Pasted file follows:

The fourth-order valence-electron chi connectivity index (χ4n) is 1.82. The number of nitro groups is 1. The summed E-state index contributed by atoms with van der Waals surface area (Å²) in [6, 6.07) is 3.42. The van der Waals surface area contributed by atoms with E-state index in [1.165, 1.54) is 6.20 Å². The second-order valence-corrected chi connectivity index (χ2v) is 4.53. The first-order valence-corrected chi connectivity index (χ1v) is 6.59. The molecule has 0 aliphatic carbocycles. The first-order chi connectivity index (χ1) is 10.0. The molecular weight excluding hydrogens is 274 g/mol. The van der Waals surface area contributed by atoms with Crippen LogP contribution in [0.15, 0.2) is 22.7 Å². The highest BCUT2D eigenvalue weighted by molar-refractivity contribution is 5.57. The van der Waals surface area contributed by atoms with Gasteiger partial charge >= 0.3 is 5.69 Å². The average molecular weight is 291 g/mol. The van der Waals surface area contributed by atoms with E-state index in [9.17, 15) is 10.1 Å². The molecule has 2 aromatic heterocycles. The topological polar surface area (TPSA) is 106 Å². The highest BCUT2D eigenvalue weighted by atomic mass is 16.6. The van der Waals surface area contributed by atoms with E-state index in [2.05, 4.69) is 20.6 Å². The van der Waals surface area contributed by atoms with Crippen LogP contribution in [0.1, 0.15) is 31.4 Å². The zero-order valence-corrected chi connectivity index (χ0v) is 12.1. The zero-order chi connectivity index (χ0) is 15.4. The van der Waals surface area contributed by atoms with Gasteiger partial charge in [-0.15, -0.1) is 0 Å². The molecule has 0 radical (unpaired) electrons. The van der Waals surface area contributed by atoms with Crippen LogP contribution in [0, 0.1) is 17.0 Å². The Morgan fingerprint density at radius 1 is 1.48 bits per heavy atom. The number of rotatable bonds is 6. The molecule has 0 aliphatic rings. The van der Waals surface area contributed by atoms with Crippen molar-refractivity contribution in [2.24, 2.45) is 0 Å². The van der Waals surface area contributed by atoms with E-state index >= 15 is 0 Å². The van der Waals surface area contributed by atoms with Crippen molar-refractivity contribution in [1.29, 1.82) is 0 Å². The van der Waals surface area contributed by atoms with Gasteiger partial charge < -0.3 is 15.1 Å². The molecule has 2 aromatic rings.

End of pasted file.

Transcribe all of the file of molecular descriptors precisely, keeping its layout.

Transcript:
The fourth-order valence-electron chi connectivity index (χ4n) is 1.82. The number of nitro groups is 1. The summed E-state index contributed by atoms with van der Waals surface area (Å²) in [6, 6.07) is 3.42. The van der Waals surface area contributed by atoms with E-state index in [1.165, 1.54) is 6.20 Å². The second-order valence-corrected chi connectivity index (χ2v) is 4.53. The first-order valence-corrected chi connectivity index (χ1v) is 6.59. The molecule has 0 aliphatic carbocycles. The first-order chi connectivity index (χ1) is 10.0. The molecular weight excluding hydrogens is 274 g/mol. The van der Waals surface area contributed by atoms with Crippen LogP contribution in [0.15, 0.2) is 22.7 Å². The highest BCUT2D eigenvalue weighted by molar-refractivity contribution is 5.57. The van der Waals surface area contributed by atoms with Gasteiger partial charge >= 0.3 is 5.69 Å². The average molecular weight is 291 g/mol. The van der Waals surface area contributed by atoms with E-state index in [9.17, 15) is 10.1 Å². The molecule has 2 aromatic heterocycles. The topological polar surface area (TPSA) is 106 Å². The highest BCUT2D eigenvalue weighted by atomic mass is 16.6. The van der Waals surface area contributed by atoms with E-state index in [2.05, 4.69) is 20.6 Å². The van der Waals surface area contributed by atoms with Crippen LogP contribution in [0.1, 0.15) is 31.4 Å². The zero-order valence-corrected chi connectivity index (χ0v) is 12.1. The zero-order chi connectivity index (χ0) is 15.4. The van der Waals surface area contributed by atoms with Gasteiger partial charge in [-0.15, -0.1) is 0 Å². The molecule has 0 radical (unpaired) electrons. The van der Waals surface area contributed by atoms with Crippen LogP contribution in [0, 0.1) is 17.0 Å². The Morgan fingerprint density at radius 1 is 1.48 bits per heavy atom. The number of rotatable bonds is 6. The molecule has 0 aliphatic rings. The van der Waals surface area contributed by atoms with Crippen molar-refractivity contribution in [2.24, 2.45) is 0 Å². The van der Waals surface area contributed by atoms with E-state index >= 15 is 0 Å². The van der Waals surface area contributed by atoms with Crippen molar-refractivity contribution in [1.29, 1.82) is 0 Å². The van der Waals surface area contributed by atoms with Gasteiger partial charge < -0.3 is 15.1 Å². The molecule has 2 aromatic rings.